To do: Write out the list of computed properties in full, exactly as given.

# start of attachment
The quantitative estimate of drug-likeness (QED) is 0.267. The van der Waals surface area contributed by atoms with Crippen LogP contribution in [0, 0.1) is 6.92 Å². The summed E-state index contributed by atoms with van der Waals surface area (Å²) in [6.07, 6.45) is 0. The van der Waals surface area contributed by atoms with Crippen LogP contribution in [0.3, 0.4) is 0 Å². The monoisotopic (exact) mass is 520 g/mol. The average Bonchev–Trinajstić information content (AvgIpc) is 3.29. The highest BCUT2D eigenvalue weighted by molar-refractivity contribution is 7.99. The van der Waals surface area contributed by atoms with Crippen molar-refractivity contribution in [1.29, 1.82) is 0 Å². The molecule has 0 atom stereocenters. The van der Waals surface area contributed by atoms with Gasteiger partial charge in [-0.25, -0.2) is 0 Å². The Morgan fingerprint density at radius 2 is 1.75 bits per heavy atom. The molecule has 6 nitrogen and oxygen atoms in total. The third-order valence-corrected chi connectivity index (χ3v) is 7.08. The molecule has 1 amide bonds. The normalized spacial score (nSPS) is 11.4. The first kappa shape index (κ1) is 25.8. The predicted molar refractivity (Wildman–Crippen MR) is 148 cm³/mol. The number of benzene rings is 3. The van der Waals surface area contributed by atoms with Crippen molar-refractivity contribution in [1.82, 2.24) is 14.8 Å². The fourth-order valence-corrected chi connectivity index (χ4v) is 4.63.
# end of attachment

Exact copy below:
The quantitative estimate of drug-likeness (QED) is 0.267. The van der Waals surface area contributed by atoms with Crippen LogP contribution in [0, 0.1) is 6.92 Å². The summed E-state index contributed by atoms with van der Waals surface area (Å²) in [6.07, 6.45) is 0. The van der Waals surface area contributed by atoms with Crippen LogP contribution in [0.3, 0.4) is 0 Å². The monoisotopic (exact) mass is 520 g/mol. The average Bonchev–Trinajstić information content (AvgIpc) is 3.29. The highest BCUT2D eigenvalue weighted by molar-refractivity contribution is 7.99. The van der Waals surface area contributed by atoms with Crippen molar-refractivity contribution in [1.29, 1.82) is 0 Å². The molecule has 0 atom stereocenters. The van der Waals surface area contributed by atoms with Gasteiger partial charge in [-0.25, -0.2) is 0 Å². The Morgan fingerprint density at radius 2 is 1.75 bits per heavy atom. The molecule has 6 nitrogen and oxygen atoms in total. The third-order valence-corrected chi connectivity index (χ3v) is 7.08. The molecule has 1 amide bonds. The normalized spacial score (nSPS) is 11.4. The first kappa shape index (κ1) is 25.8. The predicted molar refractivity (Wildman–Crippen MR) is 148 cm³/mol. The number of benzene rings is 3. The van der Waals surface area contributed by atoms with Crippen molar-refractivity contribution in [1.82, 2.24) is 14.8 Å². The fourth-order valence-corrected chi connectivity index (χ4v) is 4.63.